I felt like an happy kid would feel if he or she discovered santa claus is actually real, when I learned Mayan culture isn’t extinguished and lives on in small communities where families pass their traditions, their craftsmanship, their knowledge, their rituals and their language.
And there were two very interesting people who took on as their long life mission to make sure the importance of conserving the jungle of Chiapas as well as the people living in it was communicated to the outside world. These were the Swiss anthropologist and photographer Gertrude Trudy and her Danish archaeologist husband Frans Blom. Their house in San Cristobal was turned into a research centre and named “Na Bolom” which means “Casa del Jaguar” or Jaguar’s House in Tzotzil language.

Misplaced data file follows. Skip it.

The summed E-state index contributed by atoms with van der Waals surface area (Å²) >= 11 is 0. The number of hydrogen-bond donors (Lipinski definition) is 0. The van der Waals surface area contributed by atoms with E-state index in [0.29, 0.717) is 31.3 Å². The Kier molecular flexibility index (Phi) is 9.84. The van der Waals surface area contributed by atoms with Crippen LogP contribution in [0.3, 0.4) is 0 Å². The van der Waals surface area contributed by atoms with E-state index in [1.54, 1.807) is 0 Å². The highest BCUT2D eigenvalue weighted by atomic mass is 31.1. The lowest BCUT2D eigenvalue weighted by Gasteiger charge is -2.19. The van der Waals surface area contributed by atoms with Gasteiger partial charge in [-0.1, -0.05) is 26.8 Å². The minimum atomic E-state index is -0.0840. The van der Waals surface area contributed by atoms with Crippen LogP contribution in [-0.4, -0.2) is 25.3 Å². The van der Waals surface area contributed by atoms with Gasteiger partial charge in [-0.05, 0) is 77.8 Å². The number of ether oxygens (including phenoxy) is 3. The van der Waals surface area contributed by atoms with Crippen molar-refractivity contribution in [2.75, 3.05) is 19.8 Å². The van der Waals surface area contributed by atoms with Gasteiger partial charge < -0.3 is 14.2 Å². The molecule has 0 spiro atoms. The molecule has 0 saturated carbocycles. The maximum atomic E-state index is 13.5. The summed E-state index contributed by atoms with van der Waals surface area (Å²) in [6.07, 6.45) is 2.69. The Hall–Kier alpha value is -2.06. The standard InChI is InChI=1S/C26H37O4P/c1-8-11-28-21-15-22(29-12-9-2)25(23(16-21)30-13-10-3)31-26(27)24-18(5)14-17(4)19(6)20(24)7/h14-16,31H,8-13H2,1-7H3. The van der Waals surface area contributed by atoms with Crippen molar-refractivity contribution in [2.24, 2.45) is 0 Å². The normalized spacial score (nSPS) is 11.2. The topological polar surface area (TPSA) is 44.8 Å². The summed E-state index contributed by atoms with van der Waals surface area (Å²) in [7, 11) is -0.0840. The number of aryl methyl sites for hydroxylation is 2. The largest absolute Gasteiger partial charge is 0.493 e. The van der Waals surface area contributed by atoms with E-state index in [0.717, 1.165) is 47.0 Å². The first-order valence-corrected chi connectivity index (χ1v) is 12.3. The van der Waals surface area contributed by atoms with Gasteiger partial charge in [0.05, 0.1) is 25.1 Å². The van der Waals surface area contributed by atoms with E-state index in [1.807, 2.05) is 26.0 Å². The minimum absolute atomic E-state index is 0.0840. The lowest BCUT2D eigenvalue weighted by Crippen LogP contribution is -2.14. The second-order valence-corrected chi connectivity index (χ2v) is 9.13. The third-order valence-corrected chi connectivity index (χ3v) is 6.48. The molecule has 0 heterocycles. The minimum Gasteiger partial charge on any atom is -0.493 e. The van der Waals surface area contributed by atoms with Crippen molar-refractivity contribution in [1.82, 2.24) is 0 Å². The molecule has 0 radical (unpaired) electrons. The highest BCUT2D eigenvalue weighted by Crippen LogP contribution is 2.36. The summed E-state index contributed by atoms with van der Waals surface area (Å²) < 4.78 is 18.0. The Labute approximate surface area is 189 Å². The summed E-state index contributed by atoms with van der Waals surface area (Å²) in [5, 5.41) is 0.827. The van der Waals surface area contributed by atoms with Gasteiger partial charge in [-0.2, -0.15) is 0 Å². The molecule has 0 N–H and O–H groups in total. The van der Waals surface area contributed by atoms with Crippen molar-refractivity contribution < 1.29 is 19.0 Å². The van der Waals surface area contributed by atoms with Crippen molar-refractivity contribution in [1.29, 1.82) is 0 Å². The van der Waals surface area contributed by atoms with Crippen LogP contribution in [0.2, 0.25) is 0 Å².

Today the house continues to serve as a research centre and an organisation to help to preserve the jungle and the indigenous culture. I highly recommend a visit – remember,, by doing this, you’re also helping them.
And another great way to help – buy your souvenirs in the Mercado de Artesanías de San Cristobal. Here you can buy handmade objects from the people from the indigenous communities for fair prices. So, head there and rejoice – it’s of course as colourful as the rest of the city!
This got me thinking – how does it take for a culture to survive through for hundreds of years? How strong does it need to be to live through the conquests of others, to the contact with unknown languages and illnesses? To not to be damaged by the modern world, to simply live on as strong as ever, even if not as much as before?